November 7, 2013
The Los Angeles Times, 11/07/2013
The city of Lazaro Cardenas is a scrappy Mexican success story.
The once-obscure industrial port, between Puerto Vallarta and Acapulco, has grown significantly over the last decade, using cheap domestic dock labor and a direct railroad connection to Texas to attract international cargo ships that might have otherwise gone to the Port of Los Angeles.
But it also has earned a darker reputation.
November 5, 2013
The Washington Post, 11/04/2013
While millions of Mexicans celebrated the Day of the Dead holiday in peace this weekend, violence erupted in numerous areas of the country as well, including a series of drug cartel-related gunfights Sunday in and around the border city of Matamoros that left at least 13 people dead.
On the other side of the country, the Mexican military on Monday reportedly disarmed the entire police force in the municipality of Lazaro Cardenas, home to the Pacific Ocean port of the same name, with troops taking over the police functions in the area.
November 5, 2013
The New York Times, 11/05/2013
Mexico’s military has taken control of one of the nation’s biggest seaports as part of an effort to bring drug-cartel activity under control in the western state of Michoacan, officials said Monday.
Federal security spokesman Eduardo Sanchez said soldiers are now responsible for policing duties in the city of Lazaro Cardenas as well as in the Pacific seaport of the same name. The port is a federal entity separate from the city.
August 21, 2013
The Washington Post, 8/16/2013
The son of Mexico’s most revered modern president, known for nationalizing Mexico’s oil industry, says his dad is rolling in his grave.
In fact, both sides in the heated debate over proposals to open Mexico’s oil industry to private companies are using the image of former president Lazaro Cardenas, roughly Mexico’s equivalent of Franklin D. Roosevelt. Current President Enrique Pena Nieto has launched a blitz of TV ads that prominently feature photos of Cardenas, who expropriated foreign oil companies and nationalized the industry when he was president from 1934 to 1940.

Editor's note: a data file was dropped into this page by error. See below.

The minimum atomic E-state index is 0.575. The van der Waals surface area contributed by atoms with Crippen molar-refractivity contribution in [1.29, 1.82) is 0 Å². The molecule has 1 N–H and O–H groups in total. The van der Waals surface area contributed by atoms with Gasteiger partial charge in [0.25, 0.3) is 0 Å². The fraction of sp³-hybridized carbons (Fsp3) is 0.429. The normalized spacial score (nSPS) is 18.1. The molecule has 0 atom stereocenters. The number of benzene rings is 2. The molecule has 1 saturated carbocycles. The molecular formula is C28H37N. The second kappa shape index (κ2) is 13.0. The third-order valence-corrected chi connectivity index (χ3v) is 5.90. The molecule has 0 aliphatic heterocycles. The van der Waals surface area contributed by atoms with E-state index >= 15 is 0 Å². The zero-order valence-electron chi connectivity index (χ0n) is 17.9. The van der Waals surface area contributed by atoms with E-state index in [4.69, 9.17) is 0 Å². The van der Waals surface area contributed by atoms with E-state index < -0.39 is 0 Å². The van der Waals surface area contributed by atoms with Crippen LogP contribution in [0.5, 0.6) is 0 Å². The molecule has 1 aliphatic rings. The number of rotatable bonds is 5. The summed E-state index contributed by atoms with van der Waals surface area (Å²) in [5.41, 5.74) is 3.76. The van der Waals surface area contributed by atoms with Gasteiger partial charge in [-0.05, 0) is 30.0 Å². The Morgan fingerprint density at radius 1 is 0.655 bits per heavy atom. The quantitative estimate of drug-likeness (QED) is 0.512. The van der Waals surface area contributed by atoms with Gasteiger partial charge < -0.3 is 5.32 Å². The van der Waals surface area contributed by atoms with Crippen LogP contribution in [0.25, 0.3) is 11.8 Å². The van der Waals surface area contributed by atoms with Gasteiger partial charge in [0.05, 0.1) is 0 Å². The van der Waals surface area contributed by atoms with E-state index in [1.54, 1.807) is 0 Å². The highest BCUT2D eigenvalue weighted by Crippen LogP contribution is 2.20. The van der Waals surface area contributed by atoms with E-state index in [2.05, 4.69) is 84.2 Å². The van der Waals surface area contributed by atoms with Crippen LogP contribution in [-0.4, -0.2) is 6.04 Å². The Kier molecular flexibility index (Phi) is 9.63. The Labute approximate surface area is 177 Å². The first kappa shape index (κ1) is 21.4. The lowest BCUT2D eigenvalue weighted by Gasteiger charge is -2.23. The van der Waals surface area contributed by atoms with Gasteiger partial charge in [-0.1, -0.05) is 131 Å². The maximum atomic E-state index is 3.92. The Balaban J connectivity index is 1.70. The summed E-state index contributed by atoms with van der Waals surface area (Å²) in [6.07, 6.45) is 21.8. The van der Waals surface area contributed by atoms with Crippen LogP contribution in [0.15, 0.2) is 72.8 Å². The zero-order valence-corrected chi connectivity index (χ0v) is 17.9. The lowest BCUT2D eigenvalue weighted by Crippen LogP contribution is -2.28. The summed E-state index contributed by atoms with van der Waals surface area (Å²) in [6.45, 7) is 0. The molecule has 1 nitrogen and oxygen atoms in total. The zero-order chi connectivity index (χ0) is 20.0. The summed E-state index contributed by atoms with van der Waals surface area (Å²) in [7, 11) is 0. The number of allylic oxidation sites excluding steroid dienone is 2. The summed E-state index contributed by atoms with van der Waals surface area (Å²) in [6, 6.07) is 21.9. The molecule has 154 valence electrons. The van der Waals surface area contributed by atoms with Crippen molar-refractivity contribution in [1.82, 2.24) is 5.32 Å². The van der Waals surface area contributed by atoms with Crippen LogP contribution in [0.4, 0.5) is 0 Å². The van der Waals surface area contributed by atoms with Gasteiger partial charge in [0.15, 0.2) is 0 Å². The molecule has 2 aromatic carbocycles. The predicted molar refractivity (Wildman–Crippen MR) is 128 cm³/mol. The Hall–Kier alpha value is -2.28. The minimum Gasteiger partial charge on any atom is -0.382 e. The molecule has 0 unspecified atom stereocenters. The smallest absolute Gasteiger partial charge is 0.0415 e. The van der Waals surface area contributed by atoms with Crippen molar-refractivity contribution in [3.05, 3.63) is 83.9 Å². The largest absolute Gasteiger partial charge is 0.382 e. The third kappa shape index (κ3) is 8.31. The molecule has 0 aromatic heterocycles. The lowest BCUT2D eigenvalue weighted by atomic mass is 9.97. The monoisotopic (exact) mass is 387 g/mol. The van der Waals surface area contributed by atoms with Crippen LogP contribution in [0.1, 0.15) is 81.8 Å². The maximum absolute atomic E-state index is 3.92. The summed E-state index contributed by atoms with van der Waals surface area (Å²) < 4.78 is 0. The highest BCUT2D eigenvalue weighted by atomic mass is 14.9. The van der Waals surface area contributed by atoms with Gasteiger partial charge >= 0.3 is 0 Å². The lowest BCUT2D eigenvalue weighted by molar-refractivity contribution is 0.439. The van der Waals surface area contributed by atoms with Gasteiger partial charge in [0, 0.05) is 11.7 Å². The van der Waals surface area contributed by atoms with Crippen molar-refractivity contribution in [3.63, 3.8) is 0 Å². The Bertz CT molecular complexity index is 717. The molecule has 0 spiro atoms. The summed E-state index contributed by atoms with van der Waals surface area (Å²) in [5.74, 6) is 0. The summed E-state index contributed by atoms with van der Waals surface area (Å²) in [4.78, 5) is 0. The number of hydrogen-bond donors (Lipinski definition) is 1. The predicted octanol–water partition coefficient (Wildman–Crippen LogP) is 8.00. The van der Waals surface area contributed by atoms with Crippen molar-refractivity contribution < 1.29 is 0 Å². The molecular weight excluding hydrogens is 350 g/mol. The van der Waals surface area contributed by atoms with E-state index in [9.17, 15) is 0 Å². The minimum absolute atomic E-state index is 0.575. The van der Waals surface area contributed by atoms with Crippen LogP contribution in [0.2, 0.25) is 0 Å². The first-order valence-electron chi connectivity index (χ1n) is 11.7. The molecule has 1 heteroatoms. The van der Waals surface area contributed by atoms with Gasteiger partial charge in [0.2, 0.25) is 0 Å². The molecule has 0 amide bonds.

July 3, 2012
Incoming Mexican President Enrique Pena Nieto will struggle to overhaul the state-run oil industry, a project he has called his “signature issue,” after his party won fewer seats in Congress than pre-election polls forecast.
That leaves Pena Nieto dependent on the opposition to overhaul tax and labor laws, and his PRI well short of the two- thirds majority needed for constitutional changes to open up the oil industry to private investment. He must now convince much of the opposition and his own party to back a law that he says is needed to reverse seven years of declining output in the largest supplier of crude to the U.S.
April 17, 2012
Letras Libres, April 2012
Can one speak of a Mexican populism? If so, who would be its Mexican exponents? Is there a danger of neo-populism? César Cansino reviews Mexican history in order to find the answers. First, he explains that populism has implied high costs for the country as it has either inhibited or postponed development, democracy, and social justice in Mexico. According to Cansino, it would seem as if populism has appeared and disappeared in Mexico in a pendulum effect, impulsed by inefficiency and opacity of previous administrations.
Cansino identifies three characteristics in the political experience of populism: 1) placing the people above the power of existing institutions, thanks to an artificial symbiosis created between the people and the populist leader, 2) the absence of institutional mediation, given that the figure of the populist leader becomes assimilated to people, 3) a personification of politics into the populist leader, leading the people to believe that they can only be heard through the leader. The recurrent presence of populism in Mexico, Cansino believes, have to do with the poor modernization of the country’s political system. Read the rest of this entry »
May 19, 2010
Wall Street Journal, 5/19/2010
Over the past couple of weeks, Wall Street Journal reporter David Luhnow talked with politicians and experts who offered their views on Mexican President Felipe Calderón’s attempts to end drug-related violence in Mexico. Read excerpts of the conversations with Lázaro Cárdenas, former governor of Michoacan state and a leading leftist politician; Enrique Krauze, Mexico’s most prominent historian; former Foreign Minister Jorge Castañeda; and Prof. George Grayson, Mexico expert at the College of William and Mary.
Lázaro Cárdenas, former Michoacán governor
The Army and Navy are still the most trustworthy institutions in Mexico. So, he didn’t have many options. The trouble is — what’s the exit strategy? Because centering the strategy on the army, well — that’s your last option, there’s nothing left after them.